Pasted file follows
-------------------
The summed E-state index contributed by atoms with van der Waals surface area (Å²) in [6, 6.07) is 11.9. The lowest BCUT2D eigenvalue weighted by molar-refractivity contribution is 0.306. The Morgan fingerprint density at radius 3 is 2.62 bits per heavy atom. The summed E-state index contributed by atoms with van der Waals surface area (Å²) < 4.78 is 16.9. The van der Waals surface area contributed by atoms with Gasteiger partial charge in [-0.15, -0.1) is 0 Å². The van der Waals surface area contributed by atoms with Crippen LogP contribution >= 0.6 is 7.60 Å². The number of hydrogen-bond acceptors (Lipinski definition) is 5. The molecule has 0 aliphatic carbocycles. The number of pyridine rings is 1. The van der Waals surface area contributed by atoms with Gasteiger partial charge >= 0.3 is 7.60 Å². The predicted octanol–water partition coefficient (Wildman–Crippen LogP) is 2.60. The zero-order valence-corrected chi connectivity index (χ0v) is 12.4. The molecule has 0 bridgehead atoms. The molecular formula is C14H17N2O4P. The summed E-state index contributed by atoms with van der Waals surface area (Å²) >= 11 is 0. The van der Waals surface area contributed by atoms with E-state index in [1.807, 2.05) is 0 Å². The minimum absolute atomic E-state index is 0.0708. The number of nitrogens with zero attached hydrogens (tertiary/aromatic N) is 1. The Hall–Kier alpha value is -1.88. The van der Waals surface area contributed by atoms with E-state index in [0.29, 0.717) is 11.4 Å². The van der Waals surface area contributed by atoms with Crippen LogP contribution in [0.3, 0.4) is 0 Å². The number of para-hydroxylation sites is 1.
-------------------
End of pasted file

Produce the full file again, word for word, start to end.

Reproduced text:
The summed E-state index contributed by atoms with van der Waals surface area (Å²) in [6, 6.07) is 11.9. The lowest BCUT2D eigenvalue weighted by molar-refractivity contribution is 0.306. The Morgan fingerprint density at radius 3 is 2.62 bits per heavy atom. The summed E-state index contributed by atoms with van der Waals surface area (Å²) < 4.78 is 16.9. The van der Waals surface area contributed by atoms with Gasteiger partial charge in [-0.15, -0.1) is 0 Å². The van der Waals surface area contributed by atoms with Crippen LogP contribution >= 0.6 is 7.60 Å². The number of hydrogen-bond acceptors (Lipinski definition) is 5. The molecule has 0 aliphatic carbocycles. The number of pyridine rings is 1. The van der Waals surface area contributed by atoms with Gasteiger partial charge >= 0.3 is 7.60 Å². The predicted octanol–water partition coefficient (Wildman–Crippen LogP) is 2.60. The zero-order valence-corrected chi connectivity index (χ0v) is 12.4. The molecule has 0 bridgehead atoms. The molecular formula is C14H17N2O4P. The summed E-state index contributed by atoms with van der Waals surface area (Å²) >= 11 is 0. The van der Waals surface area contributed by atoms with E-state index in [1.807, 2.05) is 0 Å². The minimum absolute atomic E-state index is 0.0708. The number of nitrogens with zero attached hydrogens (tertiary/aromatic N) is 1. The Hall–Kier alpha value is -1.88. The van der Waals surface area contributed by atoms with E-state index in [0.29, 0.717) is 11.4 Å². The van der Waals surface area contributed by atoms with Crippen LogP contribution in [0.3, 0.4) is 0 Å². The number of para-hydroxylation sites is 1.